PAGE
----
Elves are a race of tiny people. Hardy and handy, they historically live in very inhospitable places. Known around the world for their charitable spirit as well as their ability to make virtually anything, the elves were perfect partners for the Kringles.
“We decided to take an adventure trip the North Pole soon after we were married and found this village. We had to build a larger house for the Missus and me, but other than that, this is the way it looked when arrived here all those years ago.”
Elves don’t want money or material things. The live on chocolate chip cookies, peppermint sticks, sugarplums, hot cocoa, and apple cider.
“It sure makes things easy when you find partners with the same goals. Nobody up here wants for anything. We just want to give.”
With Kris providing direction and delivery, toy production falls to the elves.
“Well, we’ve always got some things going on over in the toy division. You know the old standbys like teddy bears and dolls. No matter how much technology grows, it seems that the teddy bears and dolls are always popular with good girls and boys. We make those all year long.”
While stuffed animals and dolls are still high in demand, things have changed at the North Pole operation.
“We’ve made some big changes in how we do things around here,” said Kris. The toy requests started turning high-tech in the late seventies. And then all those home video game systems came out. It’s really kept us on our toes.”
Production has tripled since the 1960’s and the Kringle crew has kept up. Delivering to all the children in the world isn’t a problem, but Kris seems a little sad as he talks about increased production. It’s an emotion that catches him off-guard and he blushes an apology.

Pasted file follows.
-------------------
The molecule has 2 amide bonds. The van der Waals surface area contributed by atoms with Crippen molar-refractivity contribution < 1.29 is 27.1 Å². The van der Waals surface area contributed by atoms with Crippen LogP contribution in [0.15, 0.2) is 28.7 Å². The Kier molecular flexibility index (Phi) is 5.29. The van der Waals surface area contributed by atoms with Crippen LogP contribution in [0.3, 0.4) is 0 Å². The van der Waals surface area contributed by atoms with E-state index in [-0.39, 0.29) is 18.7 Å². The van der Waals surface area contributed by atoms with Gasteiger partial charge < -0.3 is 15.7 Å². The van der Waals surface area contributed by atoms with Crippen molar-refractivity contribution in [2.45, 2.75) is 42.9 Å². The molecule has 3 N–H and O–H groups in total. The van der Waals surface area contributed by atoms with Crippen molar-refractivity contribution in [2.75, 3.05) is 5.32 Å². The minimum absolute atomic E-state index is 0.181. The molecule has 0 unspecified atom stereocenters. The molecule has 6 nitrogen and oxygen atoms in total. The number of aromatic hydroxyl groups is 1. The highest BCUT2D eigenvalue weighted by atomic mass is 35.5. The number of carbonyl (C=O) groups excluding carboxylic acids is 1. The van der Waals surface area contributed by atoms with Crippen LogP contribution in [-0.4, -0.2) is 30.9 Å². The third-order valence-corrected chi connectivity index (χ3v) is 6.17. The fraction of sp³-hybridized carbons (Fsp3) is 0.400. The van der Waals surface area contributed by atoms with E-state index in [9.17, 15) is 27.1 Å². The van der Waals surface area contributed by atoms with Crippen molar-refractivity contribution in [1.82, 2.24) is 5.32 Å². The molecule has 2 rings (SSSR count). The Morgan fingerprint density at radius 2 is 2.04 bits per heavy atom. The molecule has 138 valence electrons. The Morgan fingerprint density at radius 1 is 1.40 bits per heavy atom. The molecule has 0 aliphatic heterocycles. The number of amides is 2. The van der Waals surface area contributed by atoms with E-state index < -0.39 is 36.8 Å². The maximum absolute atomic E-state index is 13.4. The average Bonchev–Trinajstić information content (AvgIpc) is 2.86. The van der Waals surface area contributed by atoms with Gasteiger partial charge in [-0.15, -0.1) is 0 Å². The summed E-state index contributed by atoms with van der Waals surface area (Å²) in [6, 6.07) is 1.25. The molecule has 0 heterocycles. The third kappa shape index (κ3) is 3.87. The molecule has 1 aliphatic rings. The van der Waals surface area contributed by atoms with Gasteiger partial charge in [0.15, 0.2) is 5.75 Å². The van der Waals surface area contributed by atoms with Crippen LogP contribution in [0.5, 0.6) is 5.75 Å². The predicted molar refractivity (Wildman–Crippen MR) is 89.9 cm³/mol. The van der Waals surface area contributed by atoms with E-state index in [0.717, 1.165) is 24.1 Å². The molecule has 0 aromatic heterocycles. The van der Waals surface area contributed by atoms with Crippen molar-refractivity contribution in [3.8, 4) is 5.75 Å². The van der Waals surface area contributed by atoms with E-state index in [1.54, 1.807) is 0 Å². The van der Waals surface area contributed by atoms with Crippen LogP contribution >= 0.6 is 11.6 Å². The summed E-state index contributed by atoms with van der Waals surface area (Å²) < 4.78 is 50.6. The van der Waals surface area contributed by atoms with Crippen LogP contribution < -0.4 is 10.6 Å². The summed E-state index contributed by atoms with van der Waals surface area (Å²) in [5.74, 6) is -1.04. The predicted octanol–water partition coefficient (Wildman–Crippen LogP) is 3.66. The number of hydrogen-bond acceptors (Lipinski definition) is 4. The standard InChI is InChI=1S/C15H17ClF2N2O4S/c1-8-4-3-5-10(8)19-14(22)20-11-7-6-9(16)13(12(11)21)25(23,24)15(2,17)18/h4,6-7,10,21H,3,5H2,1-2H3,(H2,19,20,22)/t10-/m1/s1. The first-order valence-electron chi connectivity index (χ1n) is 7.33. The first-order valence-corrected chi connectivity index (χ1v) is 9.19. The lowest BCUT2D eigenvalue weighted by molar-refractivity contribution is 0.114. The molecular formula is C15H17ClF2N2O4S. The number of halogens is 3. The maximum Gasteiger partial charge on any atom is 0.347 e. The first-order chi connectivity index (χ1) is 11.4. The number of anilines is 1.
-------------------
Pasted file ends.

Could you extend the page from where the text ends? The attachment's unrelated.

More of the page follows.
“Sorry about that. Higher production is great. There’s nothing an elf likes better than making toys – except maybe eating sugarplums – and there is nothing I enjoy more than flying through the crisp winter air. But, I wonder if toys and jewelry and other things are taking something away. I wonder if people are losing the meaning of Christmas.”
“We started the toy delivery as a way to spread the spirit of Christmas; a way of symbolizing peace on Earth and goodwill among men. These are the reasons we celebrate the season.”
Kris’s mood changes abruptly and rosy cheeks frame a dimpled smile. His lighted pipe forms a circle above his head.
“Hohoho! But I know in my heart that the good people of the world feel the same aswedo.Iseeitinthegoodtheydo,not just during the holidays, but all year round. They help feed and clothe their unfortunate neighbors. They offer a kind word when a kind word can save the day. I see it all. I know when they’ve been naughty, but I see that they are overwhelmingly good. Hohoho! They know that the spirit of Christmas isn’t found in things new and shiny but in our hearts.”
“Well, time is pressing and we must get back to work,” says Kris. He offers a hug and bids farewell as the front door closes.
On this windless night, the falling snowflakes tinkle like tiny jingle bells. The spirit of Christmas curls out of the cozy Kringle home and warms the frigid darkness. The stars twinkle overhead on a perfect arctic night.